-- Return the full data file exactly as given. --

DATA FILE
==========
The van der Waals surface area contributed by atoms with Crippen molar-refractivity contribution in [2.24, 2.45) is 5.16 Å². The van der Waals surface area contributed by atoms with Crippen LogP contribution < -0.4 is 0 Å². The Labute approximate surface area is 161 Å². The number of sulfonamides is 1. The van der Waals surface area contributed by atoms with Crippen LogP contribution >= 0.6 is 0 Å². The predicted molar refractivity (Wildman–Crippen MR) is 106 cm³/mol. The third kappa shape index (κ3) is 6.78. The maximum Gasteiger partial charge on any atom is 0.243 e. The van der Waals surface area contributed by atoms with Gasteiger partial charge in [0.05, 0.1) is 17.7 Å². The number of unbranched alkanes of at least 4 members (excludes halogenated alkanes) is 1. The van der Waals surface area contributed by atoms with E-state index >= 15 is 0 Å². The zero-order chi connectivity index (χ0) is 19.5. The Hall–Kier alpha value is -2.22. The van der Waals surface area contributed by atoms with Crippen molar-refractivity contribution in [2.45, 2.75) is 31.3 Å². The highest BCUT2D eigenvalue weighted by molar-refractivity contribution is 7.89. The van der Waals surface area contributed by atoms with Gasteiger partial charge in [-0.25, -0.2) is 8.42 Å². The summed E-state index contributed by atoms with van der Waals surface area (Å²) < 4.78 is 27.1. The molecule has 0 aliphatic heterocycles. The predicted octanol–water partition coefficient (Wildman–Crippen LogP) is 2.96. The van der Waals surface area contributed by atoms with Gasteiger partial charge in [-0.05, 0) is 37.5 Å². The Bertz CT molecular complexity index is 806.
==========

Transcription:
The van der Waals surface area contributed by atoms with Crippen molar-refractivity contribution in [2.24, 2.45) is 5.16 Å². The van der Waals surface area contributed by atoms with Crippen LogP contribution < -0.4 is 0 Å². The Labute approximate surface area is 161 Å². The number of sulfonamides is 1. The van der Waals surface area contributed by atoms with Crippen LogP contribution >= 0.6 is 0 Å². The predicted molar refractivity (Wildman–Crippen MR) is 106 cm³/mol. The third kappa shape index (κ3) is 6.78. The maximum Gasteiger partial charge on any atom is 0.243 e. The van der Waals surface area contributed by atoms with Gasteiger partial charge in [0.05, 0.1) is 17.7 Å². The number of unbranched alkanes of at least 4 members (excludes halogenated alkanes) is 1. The van der Waals surface area contributed by atoms with E-state index >= 15 is 0 Å². The zero-order chi connectivity index (χ0) is 19.5. The Hall–Kier alpha value is -2.22. The van der Waals surface area contributed by atoms with Crippen molar-refractivity contribution in [2.45, 2.75) is 31.3 Å². The highest BCUT2D eigenvalue weighted by molar-refractivity contribution is 7.89. The van der Waals surface area contributed by atoms with Gasteiger partial charge in [-0.25, -0.2) is 8.42 Å². The summed E-state index contributed by atoms with van der Waals surface area (Å²) < 4.78 is 27.1. The molecule has 0 aliphatic heterocycles. The predicted octanol–water partition coefficient (Wildman–Crippen LogP) is 2.96. The van der Waals surface area contributed by atoms with Gasteiger partial charge in [-0.05, 0) is 37.5 Å². The Bertz CT molecular complexity index is 806.